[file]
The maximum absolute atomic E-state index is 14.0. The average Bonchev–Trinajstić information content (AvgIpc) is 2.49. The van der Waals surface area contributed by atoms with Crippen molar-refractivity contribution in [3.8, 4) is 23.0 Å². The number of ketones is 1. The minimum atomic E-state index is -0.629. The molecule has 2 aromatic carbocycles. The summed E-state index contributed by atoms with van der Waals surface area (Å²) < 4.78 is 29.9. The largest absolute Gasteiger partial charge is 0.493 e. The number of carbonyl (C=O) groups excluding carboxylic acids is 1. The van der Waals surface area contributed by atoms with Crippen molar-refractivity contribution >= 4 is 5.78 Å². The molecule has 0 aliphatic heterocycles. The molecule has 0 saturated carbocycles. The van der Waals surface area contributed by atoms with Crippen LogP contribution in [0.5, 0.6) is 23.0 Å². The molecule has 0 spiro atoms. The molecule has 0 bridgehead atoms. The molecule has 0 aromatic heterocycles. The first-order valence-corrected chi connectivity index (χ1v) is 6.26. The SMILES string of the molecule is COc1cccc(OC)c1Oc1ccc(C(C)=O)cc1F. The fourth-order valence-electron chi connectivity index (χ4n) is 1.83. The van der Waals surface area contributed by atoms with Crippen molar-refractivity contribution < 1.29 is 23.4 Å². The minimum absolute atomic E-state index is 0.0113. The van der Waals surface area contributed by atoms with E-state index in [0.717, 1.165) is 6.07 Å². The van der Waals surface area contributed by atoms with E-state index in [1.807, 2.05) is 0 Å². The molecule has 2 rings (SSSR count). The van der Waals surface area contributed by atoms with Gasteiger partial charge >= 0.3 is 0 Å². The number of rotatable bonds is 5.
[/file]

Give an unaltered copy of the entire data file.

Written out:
The maximum absolute atomic E-state index is 14.0. The average Bonchev–Trinajstić information content (AvgIpc) is 2.49. The van der Waals surface area contributed by atoms with Crippen molar-refractivity contribution in [3.8, 4) is 23.0 Å². The number of ketones is 1. The minimum atomic E-state index is -0.629. The molecule has 2 aromatic carbocycles. The summed E-state index contributed by atoms with van der Waals surface area (Å²) < 4.78 is 29.9. The largest absolute Gasteiger partial charge is 0.493 e. The number of carbonyl (C=O) groups excluding carboxylic acids is 1. The van der Waals surface area contributed by atoms with Crippen molar-refractivity contribution >= 4 is 5.78 Å². The molecule has 0 aliphatic heterocycles. The molecule has 0 saturated carbocycles. The van der Waals surface area contributed by atoms with Crippen LogP contribution in [0.5, 0.6) is 23.0 Å². The molecule has 0 spiro atoms. The molecule has 0 bridgehead atoms. The molecule has 0 aromatic heterocycles. The first-order valence-corrected chi connectivity index (χ1v) is 6.26. The SMILES string of the molecule is COc1cccc(OC)c1Oc1ccc(C(C)=O)cc1F. The fourth-order valence-electron chi connectivity index (χ4n) is 1.83. The van der Waals surface area contributed by atoms with Crippen molar-refractivity contribution < 1.29 is 23.4 Å². The minimum absolute atomic E-state index is 0.0113. The van der Waals surface area contributed by atoms with E-state index in [0.717, 1.165) is 6.07 Å². The van der Waals surface area contributed by atoms with E-state index in [1.807, 2.05) is 0 Å². The molecule has 2 rings (SSSR count). The van der Waals surface area contributed by atoms with Gasteiger partial charge >= 0.3 is 0 Å². The number of rotatable bonds is 5.